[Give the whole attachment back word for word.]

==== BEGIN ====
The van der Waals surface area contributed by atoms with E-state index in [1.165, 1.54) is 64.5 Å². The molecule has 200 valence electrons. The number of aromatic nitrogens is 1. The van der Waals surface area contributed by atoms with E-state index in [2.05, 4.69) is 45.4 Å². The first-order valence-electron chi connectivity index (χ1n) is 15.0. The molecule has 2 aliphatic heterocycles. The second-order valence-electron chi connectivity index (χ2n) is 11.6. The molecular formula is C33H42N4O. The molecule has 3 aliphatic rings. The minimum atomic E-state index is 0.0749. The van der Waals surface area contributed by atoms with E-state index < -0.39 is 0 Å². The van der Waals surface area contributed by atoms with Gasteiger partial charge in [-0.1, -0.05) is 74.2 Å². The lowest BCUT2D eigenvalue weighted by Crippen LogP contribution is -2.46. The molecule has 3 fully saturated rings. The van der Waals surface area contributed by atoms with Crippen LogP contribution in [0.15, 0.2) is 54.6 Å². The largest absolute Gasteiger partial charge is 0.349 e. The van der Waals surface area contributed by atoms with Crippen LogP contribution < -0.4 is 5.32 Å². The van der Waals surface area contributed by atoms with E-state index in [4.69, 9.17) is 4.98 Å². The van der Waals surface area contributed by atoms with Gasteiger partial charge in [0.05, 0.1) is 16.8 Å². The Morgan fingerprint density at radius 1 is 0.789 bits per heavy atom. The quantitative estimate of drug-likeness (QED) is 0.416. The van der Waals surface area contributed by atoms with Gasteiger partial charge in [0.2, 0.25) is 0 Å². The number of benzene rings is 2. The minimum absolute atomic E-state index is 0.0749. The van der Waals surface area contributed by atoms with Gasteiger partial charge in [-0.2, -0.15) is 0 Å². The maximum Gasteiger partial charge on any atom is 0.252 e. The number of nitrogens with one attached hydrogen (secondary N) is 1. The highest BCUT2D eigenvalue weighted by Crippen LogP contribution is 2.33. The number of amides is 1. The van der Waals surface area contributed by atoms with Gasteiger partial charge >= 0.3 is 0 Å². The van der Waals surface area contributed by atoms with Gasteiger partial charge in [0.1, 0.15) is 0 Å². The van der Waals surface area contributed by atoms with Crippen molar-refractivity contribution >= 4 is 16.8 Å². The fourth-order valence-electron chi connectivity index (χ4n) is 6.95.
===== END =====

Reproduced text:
The van der Waals surface area contributed by atoms with E-state index in [1.165, 1.54) is 64.5 Å². The molecule has 200 valence electrons. The number of aromatic nitrogens is 1. The van der Waals surface area contributed by atoms with E-state index in [2.05, 4.69) is 45.4 Å². The first-order valence-electron chi connectivity index (χ1n) is 15.0. The molecule has 2 aliphatic heterocycles. The second-order valence-electron chi connectivity index (χ2n) is 11.6. The molecular formula is C33H42N4O. The molecule has 3 aliphatic rings. The minimum atomic E-state index is 0.0749. The van der Waals surface area contributed by atoms with E-state index < -0.39 is 0 Å². The van der Waals surface area contributed by atoms with Gasteiger partial charge in [-0.1, -0.05) is 74.2 Å². The lowest BCUT2D eigenvalue weighted by Crippen LogP contribution is -2.46. The molecule has 3 fully saturated rings. The van der Waals surface area contributed by atoms with Crippen LogP contribution in [0.15, 0.2) is 54.6 Å². The largest absolute Gasteiger partial charge is 0.349 e. The van der Waals surface area contributed by atoms with Crippen LogP contribution < -0.4 is 5.32 Å². The van der Waals surface area contributed by atoms with E-state index in [4.69, 9.17) is 4.98 Å². The van der Waals surface area contributed by atoms with Gasteiger partial charge in [0.05, 0.1) is 16.8 Å². The Morgan fingerprint density at radius 1 is 0.789 bits per heavy atom. The quantitative estimate of drug-likeness (QED) is 0.416. The van der Waals surface area contributed by atoms with Gasteiger partial charge in [0.2, 0.25) is 0 Å². The number of benzene rings is 2. The minimum absolute atomic E-state index is 0.0749. The van der Waals surface area contributed by atoms with Gasteiger partial charge in [-0.2, -0.15) is 0 Å². The maximum Gasteiger partial charge on any atom is 0.252 e. The number of nitrogens with one attached hydrogen (secondary N) is 1. The highest BCUT2D eigenvalue weighted by Crippen LogP contribution is 2.33. The number of amides is 1. The van der Waals surface area contributed by atoms with Gasteiger partial charge >= 0.3 is 0 Å². The van der Waals surface area contributed by atoms with Gasteiger partial charge in [0.1, 0.15) is 0 Å². The van der Waals surface area contributed by atoms with Crippen molar-refractivity contribution >= 4 is 16.8 Å². The fourth-order valence-electron chi connectivity index (χ4n) is 6.95.